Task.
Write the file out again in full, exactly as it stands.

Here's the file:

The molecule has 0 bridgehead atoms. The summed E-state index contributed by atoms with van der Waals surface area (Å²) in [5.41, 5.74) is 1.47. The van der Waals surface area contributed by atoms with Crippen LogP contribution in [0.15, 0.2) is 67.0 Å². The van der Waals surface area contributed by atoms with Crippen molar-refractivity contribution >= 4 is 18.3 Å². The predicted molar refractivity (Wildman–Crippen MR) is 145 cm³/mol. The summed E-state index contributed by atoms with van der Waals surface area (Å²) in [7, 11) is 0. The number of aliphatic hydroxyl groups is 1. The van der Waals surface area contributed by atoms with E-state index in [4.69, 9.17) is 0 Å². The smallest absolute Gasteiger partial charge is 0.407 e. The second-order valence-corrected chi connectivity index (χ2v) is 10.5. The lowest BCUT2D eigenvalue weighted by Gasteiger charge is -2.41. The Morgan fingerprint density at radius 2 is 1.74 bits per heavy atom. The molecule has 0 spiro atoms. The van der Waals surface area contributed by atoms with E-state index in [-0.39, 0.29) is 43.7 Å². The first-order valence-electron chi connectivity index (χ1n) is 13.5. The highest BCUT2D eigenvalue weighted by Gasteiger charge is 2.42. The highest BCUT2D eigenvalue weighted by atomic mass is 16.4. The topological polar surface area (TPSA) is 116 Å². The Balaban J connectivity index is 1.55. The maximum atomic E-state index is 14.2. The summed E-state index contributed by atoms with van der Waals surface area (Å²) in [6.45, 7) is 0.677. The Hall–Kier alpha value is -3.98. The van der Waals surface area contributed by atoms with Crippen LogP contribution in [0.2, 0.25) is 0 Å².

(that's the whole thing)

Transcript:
The molecule has 0 bridgehead atoms. The summed E-state index contributed by atoms with van der Waals surface area (Å²) in [5.41, 5.74) is 1.47. The van der Waals surface area contributed by atoms with Crippen LogP contribution in [0.15, 0.2) is 67.0 Å². The van der Waals surface area contributed by atoms with Crippen molar-refractivity contribution >= 4 is 18.3 Å². The predicted molar refractivity (Wildman–Crippen MR) is 145 cm³/mol. The summed E-state index contributed by atoms with van der Waals surface area (Å²) in [7, 11) is 0. The number of aliphatic hydroxyl groups is 1. The van der Waals surface area contributed by atoms with E-state index in [4.69, 9.17) is 0 Å². The smallest absolute Gasteiger partial charge is 0.407 e. The second-order valence-corrected chi connectivity index (χ2v) is 10.5. The lowest BCUT2D eigenvalue weighted by Gasteiger charge is -2.41. The Morgan fingerprint density at radius 2 is 1.74 bits per heavy atom. The molecule has 0 spiro atoms. The van der Waals surface area contributed by atoms with E-state index in [-0.39, 0.29) is 43.7 Å². The first-order valence-electron chi connectivity index (χ1n) is 13.5. The highest BCUT2D eigenvalue weighted by Gasteiger charge is 2.42. The highest BCUT2D eigenvalue weighted by atomic mass is 16.4. The topological polar surface area (TPSA) is 116 Å². The Balaban J connectivity index is 1.55. The maximum atomic E-state index is 14.2. The summed E-state index contributed by atoms with van der Waals surface area (Å²) in [6.45, 7) is 0.677. The Hall–Kier alpha value is -3.98. The van der Waals surface area contributed by atoms with Crippen LogP contribution in [0.2, 0.25) is 0 Å².